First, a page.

Tennessee Tech students, who have set speed records and captured gold and silver medals in international human-powered submarine competitions, are in Florida for the World Submarine Invitational 1997.
The three-day event starts today in the open ocean off the shores of Ft. Lauderdale. Vying with Tennessee Tech for top honors are Florida Atlantic University, the University of Miami and a team from the marine magnet program at South Broward High School in Ft. Lauderdale.
Submarine racing events generally attract fields of 15 or more competing institutions from across the U.S. and around the globe. This weekend's event functions more as an exhibition-style race meant to test the practicality of returning sub competitions to the open ocean. Recent events have all taken place in indoor test basins operated by the U.S. Navy to minimize the disruption of unpredictable weather and tides.
Despite hailing from a land-locked university, Tennessee Tech's team is optimistic about its chances. "We've beaten FAU and the University of Miami before and the submarine we're using, Torpedo III, is newer and has a stronger design than the subs the others will be using," said Brad Klena, a senior mechanical engineering major from Maryville who will be navigator for the event.
Joining Klena in the 117- by 30-inch craft is newcomer Chad Roberts of Soddy Daisy, a former U.S. Navy SEAL whose legs and lungs will power the craft through the ocean. The two use scuba gear to breathe since the human-powered subs operate with flooded, unpressurized cabins.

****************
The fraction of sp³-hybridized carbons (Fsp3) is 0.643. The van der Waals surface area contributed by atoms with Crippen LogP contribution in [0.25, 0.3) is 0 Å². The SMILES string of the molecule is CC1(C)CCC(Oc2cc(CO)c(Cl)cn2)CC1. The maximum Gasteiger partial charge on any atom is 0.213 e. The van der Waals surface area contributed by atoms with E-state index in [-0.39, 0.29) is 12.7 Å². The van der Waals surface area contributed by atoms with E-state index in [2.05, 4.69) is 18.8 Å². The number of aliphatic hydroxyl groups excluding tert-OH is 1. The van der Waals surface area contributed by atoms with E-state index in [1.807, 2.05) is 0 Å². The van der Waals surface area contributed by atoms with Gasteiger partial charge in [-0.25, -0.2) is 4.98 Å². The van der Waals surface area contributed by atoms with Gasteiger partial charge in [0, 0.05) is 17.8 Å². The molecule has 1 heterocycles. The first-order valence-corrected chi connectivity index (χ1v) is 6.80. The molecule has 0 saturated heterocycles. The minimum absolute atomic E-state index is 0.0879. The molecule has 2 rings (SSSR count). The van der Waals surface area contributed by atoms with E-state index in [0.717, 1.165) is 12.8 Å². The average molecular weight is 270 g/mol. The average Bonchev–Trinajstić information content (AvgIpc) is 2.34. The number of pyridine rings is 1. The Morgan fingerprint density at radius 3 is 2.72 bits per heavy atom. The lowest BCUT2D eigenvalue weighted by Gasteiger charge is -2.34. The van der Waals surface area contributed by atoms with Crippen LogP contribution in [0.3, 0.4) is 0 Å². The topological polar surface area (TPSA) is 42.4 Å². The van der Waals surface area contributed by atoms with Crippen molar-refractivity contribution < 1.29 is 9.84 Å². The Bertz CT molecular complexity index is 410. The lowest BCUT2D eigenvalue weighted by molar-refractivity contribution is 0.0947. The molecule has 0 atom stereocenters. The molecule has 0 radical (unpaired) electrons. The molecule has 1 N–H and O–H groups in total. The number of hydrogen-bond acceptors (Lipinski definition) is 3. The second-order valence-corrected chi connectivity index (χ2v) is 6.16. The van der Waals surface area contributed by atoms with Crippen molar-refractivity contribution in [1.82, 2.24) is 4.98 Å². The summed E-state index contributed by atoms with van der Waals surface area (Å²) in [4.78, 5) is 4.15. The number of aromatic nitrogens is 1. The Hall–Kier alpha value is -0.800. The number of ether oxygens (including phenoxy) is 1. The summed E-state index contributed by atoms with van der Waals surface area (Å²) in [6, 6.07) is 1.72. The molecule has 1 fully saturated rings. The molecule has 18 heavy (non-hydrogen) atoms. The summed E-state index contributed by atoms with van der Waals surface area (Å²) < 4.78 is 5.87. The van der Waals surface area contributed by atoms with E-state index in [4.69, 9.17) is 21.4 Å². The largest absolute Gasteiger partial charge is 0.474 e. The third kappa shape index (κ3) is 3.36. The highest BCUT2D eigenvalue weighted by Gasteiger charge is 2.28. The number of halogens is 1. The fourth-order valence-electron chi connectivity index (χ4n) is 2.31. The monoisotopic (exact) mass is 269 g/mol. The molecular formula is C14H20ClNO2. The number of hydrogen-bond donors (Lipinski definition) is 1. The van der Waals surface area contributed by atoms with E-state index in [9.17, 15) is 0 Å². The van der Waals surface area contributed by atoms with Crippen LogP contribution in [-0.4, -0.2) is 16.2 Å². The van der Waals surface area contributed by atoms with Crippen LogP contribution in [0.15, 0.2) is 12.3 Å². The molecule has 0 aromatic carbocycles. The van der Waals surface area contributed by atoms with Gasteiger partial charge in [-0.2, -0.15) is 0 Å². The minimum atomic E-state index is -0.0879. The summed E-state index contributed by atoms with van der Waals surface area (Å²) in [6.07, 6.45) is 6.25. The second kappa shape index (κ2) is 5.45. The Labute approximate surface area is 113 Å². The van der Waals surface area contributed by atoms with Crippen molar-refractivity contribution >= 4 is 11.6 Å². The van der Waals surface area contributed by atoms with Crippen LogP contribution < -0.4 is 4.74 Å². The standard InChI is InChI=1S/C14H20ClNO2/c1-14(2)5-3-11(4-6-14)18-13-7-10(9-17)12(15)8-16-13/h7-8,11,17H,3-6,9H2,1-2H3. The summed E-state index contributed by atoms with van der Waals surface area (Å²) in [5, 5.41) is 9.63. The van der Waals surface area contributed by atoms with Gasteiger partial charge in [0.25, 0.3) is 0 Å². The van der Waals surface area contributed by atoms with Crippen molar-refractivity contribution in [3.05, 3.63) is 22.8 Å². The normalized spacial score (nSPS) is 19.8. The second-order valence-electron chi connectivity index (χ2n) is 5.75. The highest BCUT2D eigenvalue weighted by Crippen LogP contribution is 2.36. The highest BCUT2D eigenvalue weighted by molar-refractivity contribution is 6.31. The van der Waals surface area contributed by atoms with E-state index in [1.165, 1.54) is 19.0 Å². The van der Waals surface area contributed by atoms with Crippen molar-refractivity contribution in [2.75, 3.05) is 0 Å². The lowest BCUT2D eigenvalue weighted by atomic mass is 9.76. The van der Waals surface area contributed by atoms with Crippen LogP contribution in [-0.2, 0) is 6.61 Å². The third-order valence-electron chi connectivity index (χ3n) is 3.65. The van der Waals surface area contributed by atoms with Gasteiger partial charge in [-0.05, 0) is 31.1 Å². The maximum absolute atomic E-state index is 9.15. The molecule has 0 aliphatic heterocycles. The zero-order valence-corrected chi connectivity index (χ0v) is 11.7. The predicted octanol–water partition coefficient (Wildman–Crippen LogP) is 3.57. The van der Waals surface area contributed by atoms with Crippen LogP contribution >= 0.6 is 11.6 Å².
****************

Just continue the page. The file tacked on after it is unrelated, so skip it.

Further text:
Tennessee Tech has participated in human-powered sub competitions since the events began in 1989 and has developed an international reputation for excellence for the design and performance of their vessels. The university's most recent honors came at last year's World Submarine Invitational, where it won gold and silver medals, and at 1995's International Submarine Races in Carderock, Md., where Tennessee Tech students set new records for speed.
The team was expected to spend today engaged in water testing and then take its first turn at competition early Saturday. Florida Atlantic University's Department of Ocean Engineering and Scripps Institution of Oceanography at the University of California, San Diego, are sponsors of WSI '97. The event is part of the 1997 Shell Air and Sea Show, a massive event expected to attract 200,000 or more spectators.Details about Tennessee Tech's submarine team, including images and even downloadable motion videos, can be found at the team's web site